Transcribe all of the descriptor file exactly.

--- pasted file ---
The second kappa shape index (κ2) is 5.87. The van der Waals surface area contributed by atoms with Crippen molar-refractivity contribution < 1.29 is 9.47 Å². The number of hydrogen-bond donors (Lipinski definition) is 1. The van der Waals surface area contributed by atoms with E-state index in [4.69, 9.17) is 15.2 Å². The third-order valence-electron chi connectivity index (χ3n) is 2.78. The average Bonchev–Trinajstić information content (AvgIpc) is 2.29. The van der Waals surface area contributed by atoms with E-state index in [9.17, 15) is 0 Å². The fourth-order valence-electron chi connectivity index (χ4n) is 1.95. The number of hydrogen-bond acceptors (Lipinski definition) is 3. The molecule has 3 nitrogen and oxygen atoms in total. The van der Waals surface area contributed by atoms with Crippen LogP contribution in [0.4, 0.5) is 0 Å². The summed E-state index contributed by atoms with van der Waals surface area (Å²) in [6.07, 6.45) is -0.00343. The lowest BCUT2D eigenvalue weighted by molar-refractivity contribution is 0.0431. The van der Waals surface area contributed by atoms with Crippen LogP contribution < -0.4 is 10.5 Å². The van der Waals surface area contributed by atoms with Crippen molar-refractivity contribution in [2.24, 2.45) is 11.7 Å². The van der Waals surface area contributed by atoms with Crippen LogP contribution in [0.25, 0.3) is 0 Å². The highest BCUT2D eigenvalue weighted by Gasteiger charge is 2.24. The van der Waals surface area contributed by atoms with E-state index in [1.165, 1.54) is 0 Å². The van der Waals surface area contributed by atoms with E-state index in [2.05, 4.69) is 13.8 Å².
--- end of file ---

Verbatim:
The second kappa shape index (κ2) is 5.87. The van der Waals surface area contributed by atoms with Crippen molar-refractivity contribution < 1.29 is 9.47 Å². The number of hydrogen-bond donors (Lipinski definition) is 1. The van der Waals surface area contributed by atoms with E-state index in [4.69, 9.17) is 15.2 Å². The third-order valence-electron chi connectivity index (χ3n) is 2.78. The average Bonchev–Trinajstić information content (AvgIpc) is 2.29. The van der Waals surface area contributed by atoms with E-state index in [9.17, 15) is 0 Å². The fourth-order valence-electron chi connectivity index (χ4n) is 1.95. The number of hydrogen-bond acceptors (Lipinski definition) is 3. The molecule has 3 nitrogen and oxygen atoms in total. The van der Waals surface area contributed by atoms with Crippen LogP contribution in [0.4, 0.5) is 0 Å². The summed E-state index contributed by atoms with van der Waals surface area (Å²) in [6.07, 6.45) is -0.00343. The lowest BCUT2D eigenvalue weighted by molar-refractivity contribution is 0.0431. The van der Waals surface area contributed by atoms with Crippen LogP contribution < -0.4 is 10.5 Å². The van der Waals surface area contributed by atoms with Crippen molar-refractivity contribution in [2.24, 2.45) is 11.7 Å². The van der Waals surface area contributed by atoms with Crippen LogP contribution in [0.25, 0.3) is 0 Å². The highest BCUT2D eigenvalue weighted by Gasteiger charge is 2.24. The van der Waals surface area contributed by atoms with E-state index in [1.165, 1.54) is 0 Å². The van der Waals surface area contributed by atoms with E-state index in [2.05, 4.69) is 13.8 Å².